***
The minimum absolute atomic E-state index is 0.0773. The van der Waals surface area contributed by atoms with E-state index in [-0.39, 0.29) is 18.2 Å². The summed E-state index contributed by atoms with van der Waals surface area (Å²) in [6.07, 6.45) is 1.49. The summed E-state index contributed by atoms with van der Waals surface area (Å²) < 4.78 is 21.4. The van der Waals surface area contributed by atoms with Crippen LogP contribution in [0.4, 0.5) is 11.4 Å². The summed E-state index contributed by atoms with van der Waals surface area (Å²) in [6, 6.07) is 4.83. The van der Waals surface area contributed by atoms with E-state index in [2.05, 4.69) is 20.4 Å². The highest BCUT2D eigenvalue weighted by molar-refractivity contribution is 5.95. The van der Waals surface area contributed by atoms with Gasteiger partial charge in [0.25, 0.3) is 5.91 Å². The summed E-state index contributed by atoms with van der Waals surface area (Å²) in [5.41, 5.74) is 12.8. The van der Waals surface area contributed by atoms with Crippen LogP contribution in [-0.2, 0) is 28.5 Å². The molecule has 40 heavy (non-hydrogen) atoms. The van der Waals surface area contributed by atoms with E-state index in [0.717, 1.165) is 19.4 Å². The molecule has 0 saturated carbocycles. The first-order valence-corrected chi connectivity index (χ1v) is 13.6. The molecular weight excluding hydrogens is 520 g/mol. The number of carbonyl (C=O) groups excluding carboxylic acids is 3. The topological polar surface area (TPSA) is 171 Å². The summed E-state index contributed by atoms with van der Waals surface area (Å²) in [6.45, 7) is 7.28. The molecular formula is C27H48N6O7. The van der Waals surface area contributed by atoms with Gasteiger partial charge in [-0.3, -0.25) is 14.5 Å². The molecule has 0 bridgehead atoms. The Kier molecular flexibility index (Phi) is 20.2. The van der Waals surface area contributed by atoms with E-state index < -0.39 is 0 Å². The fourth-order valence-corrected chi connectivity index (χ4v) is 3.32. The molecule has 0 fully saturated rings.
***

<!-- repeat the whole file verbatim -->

The minimum absolute atomic E-state index is 0.0773. The van der Waals surface area contributed by atoms with E-state index in [-0.39, 0.29) is 18.2 Å². The summed E-state index contributed by atoms with van der Waals surface area (Å²) in [6.07, 6.45) is 1.49. The summed E-state index contributed by atoms with van der Waals surface area (Å²) < 4.78 is 21.4. The van der Waals surface area contributed by atoms with Crippen LogP contribution in [0.4, 0.5) is 11.4 Å². The summed E-state index contributed by atoms with van der Waals surface area (Å²) in [6, 6.07) is 4.83. The van der Waals surface area contributed by atoms with E-state index in [2.05, 4.69) is 20.4 Å². The highest BCUT2D eigenvalue weighted by molar-refractivity contribution is 5.95. The van der Waals surface area contributed by atoms with Gasteiger partial charge in [0.25, 0.3) is 5.91 Å². The summed E-state index contributed by atoms with van der Waals surface area (Å²) in [5.41, 5.74) is 12.8. The van der Waals surface area contributed by atoms with Crippen LogP contribution in [-0.2, 0) is 28.5 Å². The molecule has 40 heavy (non-hydrogen) atoms. The van der Waals surface area contributed by atoms with E-state index in [0.717, 1.165) is 19.4 Å². The molecule has 0 saturated carbocycles. The first-order valence-corrected chi connectivity index (χ1v) is 13.6. The molecular weight excluding hydrogens is 520 g/mol. The number of carbonyl (C=O) groups excluding carboxylic acids is 3. The topological polar surface area (TPSA) is 171 Å². The summed E-state index contributed by atoms with van der Waals surface area (Å²) in [6.45, 7) is 7.28. The molecular formula is C27H48N6O7. The van der Waals surface area contributed by atoms with Gasteiger partial charge in [-0.3, -0.25) is 14.5 Å². The molecule has 0 bridgehead atoms. The Kier molecular flexibility index (Phi) is 20.2. The van der Waals surface area contributed by atoms with E-state index < -0.39 is 0 Å². The fourth-order valence-corrected chi connectivity index (χ4v) is 3.32. The molecule has 0 fully saturated rings.